In honor of Pentecost, the celebration of the Holy Spirit’s presence in the Church, here is the introduction to my newest book: The Holy Spirit: Font of Love, Life, and Power.
At first I was tempted to title this book “The Holy Spirit: Our Superhero.” Since the 1930s, people have been intrigued with superheroes like Superman, Batman, Wonder Woman, Captain America, and Spider-Man. According to Wikipedia, a superhero is someone “usually possessing supernatural or superhuman powers, who is dedicated to fighting the evil of their universe, protecting the public, and usually battling supervillains.” When you think about it, that is a fitting description for the Holy Spirit! Let me explain.
This Person of the Trinity possesses incredible superhuman powers because he* is God, the Supreme Being. As the absolute good, the Holy Spirit works to vanquish all forms of evil. His archenemy is the ultimate villain, Satan, who is compared to a roaring lion prowling around “looking for someone to devour” (1 Peter 5:8). The Holy Spirit is constantly present with us and within us, protecting, guiding, enlightening, and strengthening.
At every Sunday Mass as we pray the Nicene Creed, we acknowledge the Holy Spirit as “the Lord, the giver of life.”
* In this book for the sake of convenience masculine pronouns are used to refer to the Holy Spirit, who, being a pure spirit, actually has no gender.
Not only is he the source of our life, but he is devoted to ensuring that our lives are safe and happy here on Earth and continue happily in the kingdom of heaven.
In view of who the Holy Spirit is as well as his intimate connection to our lives and well-being, you would conclude that he is foremost in our minds and prayers. Ironically and sadly, most people pay scant attention to him so that the Spirit has been called “the Cinderella” of the Trinity. For many years, I too was one of those unenlightened people.
Then one day my spiritual director asked, “Do you ever pray to the Holy Spirit?” “Not really,” I answered. “You, a writer?” he asked, his eyebrows raised.
From then on, I cultivated a friendship with this mysterious Spirit, and he has come to my defense and empowered me on numerous occasions. For example, the Holy Spirit rightly could be called the co-author of my books. (A witty friend suggested that the Spirit is my ghostwriter!)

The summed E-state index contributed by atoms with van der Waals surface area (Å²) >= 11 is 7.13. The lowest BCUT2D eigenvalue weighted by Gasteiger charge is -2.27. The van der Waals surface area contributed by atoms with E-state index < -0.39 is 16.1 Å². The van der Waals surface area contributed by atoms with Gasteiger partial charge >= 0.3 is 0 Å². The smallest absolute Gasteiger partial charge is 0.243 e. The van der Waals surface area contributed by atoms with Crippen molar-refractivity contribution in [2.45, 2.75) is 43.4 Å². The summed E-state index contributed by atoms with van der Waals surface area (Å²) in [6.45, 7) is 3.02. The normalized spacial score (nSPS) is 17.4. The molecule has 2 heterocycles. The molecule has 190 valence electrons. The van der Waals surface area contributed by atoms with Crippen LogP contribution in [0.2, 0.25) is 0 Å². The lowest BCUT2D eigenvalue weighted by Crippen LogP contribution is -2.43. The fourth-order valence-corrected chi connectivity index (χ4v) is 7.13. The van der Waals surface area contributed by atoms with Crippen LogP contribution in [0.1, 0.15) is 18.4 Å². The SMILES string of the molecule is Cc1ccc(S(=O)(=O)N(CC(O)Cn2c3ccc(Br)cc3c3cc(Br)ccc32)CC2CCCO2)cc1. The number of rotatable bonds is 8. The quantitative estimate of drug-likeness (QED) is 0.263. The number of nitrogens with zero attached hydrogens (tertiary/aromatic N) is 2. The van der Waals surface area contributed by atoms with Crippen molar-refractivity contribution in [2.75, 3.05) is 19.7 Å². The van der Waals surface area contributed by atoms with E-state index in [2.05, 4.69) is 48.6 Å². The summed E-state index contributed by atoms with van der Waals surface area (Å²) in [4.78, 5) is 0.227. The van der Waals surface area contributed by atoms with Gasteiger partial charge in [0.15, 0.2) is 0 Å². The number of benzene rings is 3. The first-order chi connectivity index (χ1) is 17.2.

The catalyst for my writing a book about the Holy Spirit occurred as I was selling my books at my parish. Dominic, a successful businessman, approached me and said, “Would you write a book on the Holy Spirit? I don’t understand him.” I promised Dominic that I would—and I like to keep my promises.
The Holy Spirit: Font of Love, Life, and Power is geared to the average man or woman. It presents some of the great truths about our triune God, in particular the Spirit, in plain English. Each chapter opens with a quotation linked to its topic and concludes with questions for reflection or discussion, a prayer—to the Holy Spirit, of course—and an action. The Appendix contains a collection of prayers to him gleaned from various sources.
Although the Holy Spirit is a mysterious, invisible Person, symbols have arisen that provide glimpses into who he is and what he does. Among them are wind, breath, fire, water, cloud, dove, seal, and dew. These metaphors associated with the Spirit appear in the Old and New Testaments, and most of them are explained in gray boxes in the following pages.
I hope that through this book people will become more aware of their invisible Friend and lifelong Companion and establish a relationship with him as I did. Then they too will be inclined to pray, “Come, Holy Spirit,” and experience the power of this precious Gift whom Jesus and the Father sent us. They will learn to “walk in the Spirit.”
• When do you pray to the Holy Spirit?
The hymn here is a good prayer for today when you interpret “this place” as the turbulent USA right now.